We then cover each planting bed with pre-burnt landscape fabric. This helps tremendously with weed control. Learn more about using landscape fabric.

tilling organic compost into flower field
Drip irrigation lines on top of organic compost on garden bed
landscape fabric to cover garden beds for weed control

For beds that aren’t covered in landscape fabric, new plantings are thickly mulched with straw, shredded leaves or grass clippings to help retain moisture and suppress weeds. Once plants are in and growing we feed them with a weekly application of compost tea.

mulch on young dahlia plants

After a bed of annual flowering plants such as bells of Ireland or snapdragons is done producing, we mow the remaining foliage down and take up the fabric, pull back the drip irrigation lines and amend the bed using the same process outlined above before replanting with a second crop. In the fall, the beds are cleaned up and replanted with a cover crop usually consisting of ryegrass, field peas, hairy vetch and crimson clover.

While the process is labor intensive, it has greatly increased the health of our plants on the farm, in turn upping our flower production across the board and decreasing insect and disease pressure.

Pictured below, a hoop house that was filled with Iceland poppies in the spring. Once the plants slowed their flowering to a trickle, we pulled out the plants, prepared the beds as noted earlier, and replanted with a late crop of celosia.

flower beds inside a hoop house
flower beds inside a hoop house with drip irrigation
flower beds inside a hoop house with compost added
flower beds inside a hoop house with landscape fabric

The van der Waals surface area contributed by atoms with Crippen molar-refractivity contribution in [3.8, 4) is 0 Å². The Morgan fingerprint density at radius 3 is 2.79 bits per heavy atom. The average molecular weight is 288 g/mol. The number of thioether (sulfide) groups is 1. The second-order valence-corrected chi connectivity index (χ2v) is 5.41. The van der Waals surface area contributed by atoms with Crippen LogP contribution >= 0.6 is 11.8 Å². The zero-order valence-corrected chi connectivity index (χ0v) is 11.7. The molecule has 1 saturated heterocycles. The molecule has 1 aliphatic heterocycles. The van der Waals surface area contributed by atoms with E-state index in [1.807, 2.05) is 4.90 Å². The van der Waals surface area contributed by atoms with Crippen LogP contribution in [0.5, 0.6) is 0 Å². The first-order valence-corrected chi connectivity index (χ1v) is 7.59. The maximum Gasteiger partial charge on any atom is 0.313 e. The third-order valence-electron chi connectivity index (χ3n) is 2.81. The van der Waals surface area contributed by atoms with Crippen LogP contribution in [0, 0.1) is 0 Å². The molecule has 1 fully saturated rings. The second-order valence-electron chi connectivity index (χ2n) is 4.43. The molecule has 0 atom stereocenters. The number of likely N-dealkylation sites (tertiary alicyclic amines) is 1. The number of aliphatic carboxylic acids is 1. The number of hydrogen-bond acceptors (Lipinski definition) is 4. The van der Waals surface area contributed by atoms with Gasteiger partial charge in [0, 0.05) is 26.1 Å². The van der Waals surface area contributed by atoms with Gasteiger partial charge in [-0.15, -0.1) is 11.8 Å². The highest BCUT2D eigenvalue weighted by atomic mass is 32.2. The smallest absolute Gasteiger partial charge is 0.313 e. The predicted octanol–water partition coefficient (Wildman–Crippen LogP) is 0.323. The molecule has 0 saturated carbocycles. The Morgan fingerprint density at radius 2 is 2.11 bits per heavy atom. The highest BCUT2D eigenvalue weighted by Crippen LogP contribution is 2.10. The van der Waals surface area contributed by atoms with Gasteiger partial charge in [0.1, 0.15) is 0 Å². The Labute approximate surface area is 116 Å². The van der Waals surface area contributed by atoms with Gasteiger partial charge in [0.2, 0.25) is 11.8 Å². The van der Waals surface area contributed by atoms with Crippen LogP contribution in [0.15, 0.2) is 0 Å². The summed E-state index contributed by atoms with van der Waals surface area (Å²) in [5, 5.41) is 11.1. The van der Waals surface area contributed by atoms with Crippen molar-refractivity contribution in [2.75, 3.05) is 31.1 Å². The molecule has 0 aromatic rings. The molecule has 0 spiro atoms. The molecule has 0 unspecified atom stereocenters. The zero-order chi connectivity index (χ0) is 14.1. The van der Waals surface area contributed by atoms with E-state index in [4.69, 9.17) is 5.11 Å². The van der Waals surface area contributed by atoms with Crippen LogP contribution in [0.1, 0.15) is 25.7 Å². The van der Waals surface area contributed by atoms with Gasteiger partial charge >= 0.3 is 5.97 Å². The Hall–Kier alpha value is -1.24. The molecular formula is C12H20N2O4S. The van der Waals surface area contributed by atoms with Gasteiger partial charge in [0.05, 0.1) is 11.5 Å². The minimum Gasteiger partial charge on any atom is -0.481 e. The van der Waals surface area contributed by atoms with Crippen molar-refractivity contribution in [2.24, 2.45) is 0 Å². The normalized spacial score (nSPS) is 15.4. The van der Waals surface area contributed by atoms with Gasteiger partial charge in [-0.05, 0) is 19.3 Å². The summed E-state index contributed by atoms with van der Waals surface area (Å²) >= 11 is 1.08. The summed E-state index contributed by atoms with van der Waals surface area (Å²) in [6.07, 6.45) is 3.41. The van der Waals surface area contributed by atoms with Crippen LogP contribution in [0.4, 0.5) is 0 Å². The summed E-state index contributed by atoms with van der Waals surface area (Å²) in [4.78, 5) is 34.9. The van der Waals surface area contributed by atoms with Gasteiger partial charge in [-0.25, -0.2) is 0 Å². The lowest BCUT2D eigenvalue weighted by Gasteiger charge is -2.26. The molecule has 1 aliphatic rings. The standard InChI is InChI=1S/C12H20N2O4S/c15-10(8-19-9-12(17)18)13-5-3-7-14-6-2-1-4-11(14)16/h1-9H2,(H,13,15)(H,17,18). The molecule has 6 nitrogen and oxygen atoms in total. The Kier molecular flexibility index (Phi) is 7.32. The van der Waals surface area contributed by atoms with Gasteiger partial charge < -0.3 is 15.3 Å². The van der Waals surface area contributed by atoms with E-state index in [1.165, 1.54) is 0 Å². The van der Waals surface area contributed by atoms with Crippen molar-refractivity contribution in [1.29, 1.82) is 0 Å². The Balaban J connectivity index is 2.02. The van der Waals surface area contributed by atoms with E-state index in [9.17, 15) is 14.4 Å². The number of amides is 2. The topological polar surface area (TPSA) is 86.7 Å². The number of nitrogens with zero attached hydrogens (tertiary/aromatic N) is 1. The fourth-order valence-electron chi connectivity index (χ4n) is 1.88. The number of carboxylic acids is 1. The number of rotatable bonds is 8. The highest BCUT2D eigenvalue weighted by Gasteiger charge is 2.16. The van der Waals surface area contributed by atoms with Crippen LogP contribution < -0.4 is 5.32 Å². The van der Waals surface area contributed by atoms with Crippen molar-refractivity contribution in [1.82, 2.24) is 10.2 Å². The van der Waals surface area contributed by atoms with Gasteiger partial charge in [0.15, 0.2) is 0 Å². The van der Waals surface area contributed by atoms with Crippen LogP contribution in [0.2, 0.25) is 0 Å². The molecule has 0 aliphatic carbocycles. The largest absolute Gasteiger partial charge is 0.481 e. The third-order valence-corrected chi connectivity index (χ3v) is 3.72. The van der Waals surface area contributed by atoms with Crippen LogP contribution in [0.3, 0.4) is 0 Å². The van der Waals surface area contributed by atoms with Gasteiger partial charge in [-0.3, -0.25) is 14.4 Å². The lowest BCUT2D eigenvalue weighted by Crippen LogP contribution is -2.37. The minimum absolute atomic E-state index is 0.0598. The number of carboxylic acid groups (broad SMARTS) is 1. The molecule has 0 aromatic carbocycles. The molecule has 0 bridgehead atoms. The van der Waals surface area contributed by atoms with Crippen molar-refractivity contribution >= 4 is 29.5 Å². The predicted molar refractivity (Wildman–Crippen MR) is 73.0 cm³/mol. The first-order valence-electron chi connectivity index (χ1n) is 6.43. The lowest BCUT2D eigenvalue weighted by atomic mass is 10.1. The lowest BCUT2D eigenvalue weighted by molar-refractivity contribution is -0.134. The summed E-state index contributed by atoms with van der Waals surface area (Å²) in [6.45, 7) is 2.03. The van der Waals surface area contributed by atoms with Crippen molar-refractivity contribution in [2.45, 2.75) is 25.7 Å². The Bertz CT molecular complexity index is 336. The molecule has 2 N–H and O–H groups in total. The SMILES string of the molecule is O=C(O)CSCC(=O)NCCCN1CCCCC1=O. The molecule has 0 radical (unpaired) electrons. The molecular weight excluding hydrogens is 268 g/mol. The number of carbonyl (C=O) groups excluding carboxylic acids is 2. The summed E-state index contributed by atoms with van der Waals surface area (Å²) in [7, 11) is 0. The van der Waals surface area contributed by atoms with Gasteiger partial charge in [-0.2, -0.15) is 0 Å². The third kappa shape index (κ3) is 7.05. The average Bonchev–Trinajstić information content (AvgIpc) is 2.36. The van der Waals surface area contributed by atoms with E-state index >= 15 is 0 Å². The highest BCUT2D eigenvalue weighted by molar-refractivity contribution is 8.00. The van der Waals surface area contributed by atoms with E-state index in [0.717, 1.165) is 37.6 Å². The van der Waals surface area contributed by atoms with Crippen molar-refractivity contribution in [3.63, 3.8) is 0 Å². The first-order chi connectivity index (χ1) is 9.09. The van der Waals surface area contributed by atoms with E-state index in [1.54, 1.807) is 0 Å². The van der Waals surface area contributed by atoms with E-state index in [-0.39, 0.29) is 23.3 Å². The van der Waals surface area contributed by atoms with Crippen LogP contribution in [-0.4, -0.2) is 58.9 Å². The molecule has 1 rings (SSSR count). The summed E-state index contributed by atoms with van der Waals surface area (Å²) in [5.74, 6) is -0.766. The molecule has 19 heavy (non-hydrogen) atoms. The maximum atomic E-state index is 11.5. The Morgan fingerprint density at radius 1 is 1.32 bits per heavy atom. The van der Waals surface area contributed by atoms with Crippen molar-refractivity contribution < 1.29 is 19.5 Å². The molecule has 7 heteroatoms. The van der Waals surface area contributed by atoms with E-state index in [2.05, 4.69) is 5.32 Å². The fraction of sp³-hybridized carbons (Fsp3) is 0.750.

I believe in using natural methods and ingredients when it comes to growing. In our valley organic agriculture is slowly catching on, but there are still so many farms that spray toxic chemicals on their crops and use synthetic fertilizers rather than compost and other natural remedies. I understand why. A natural approach requires more time, money and effort. But in my opinion, if you have the choice, it’s certainly one worth considering.

From day one we’ve only used natural ingredients in our gardens and on the farm. I don’t want myself, our staff, visitors, or the creatures that live here to be exposed to toxic chemicals.

But most importantly, my children have grown up in the garden and I believe their home and play areas should be safe and free from anything toxic or harmful.

I never could stomach the idea of exposing them to poisons, just so I could get a perfect crop, so I worked extra hard to grow the healthiest plants possible, ones that could resist pests and disease using only natural ingredients.

Two children carrying jars of water

For you mamas, please keep in mind that whatever you use in the soil and apply to your plants will at some point come in contact with your children. If you don’t have children, but are an animal lover, the same goes for you.

Yes, growing naturally is harder, and a bit more expensive, but it shows in the quality of the flowers that you produce, and in the health of you and your family.

April 15th 2018
Written by Floret
Erin and Chris Benzakein arranging flowers in the studio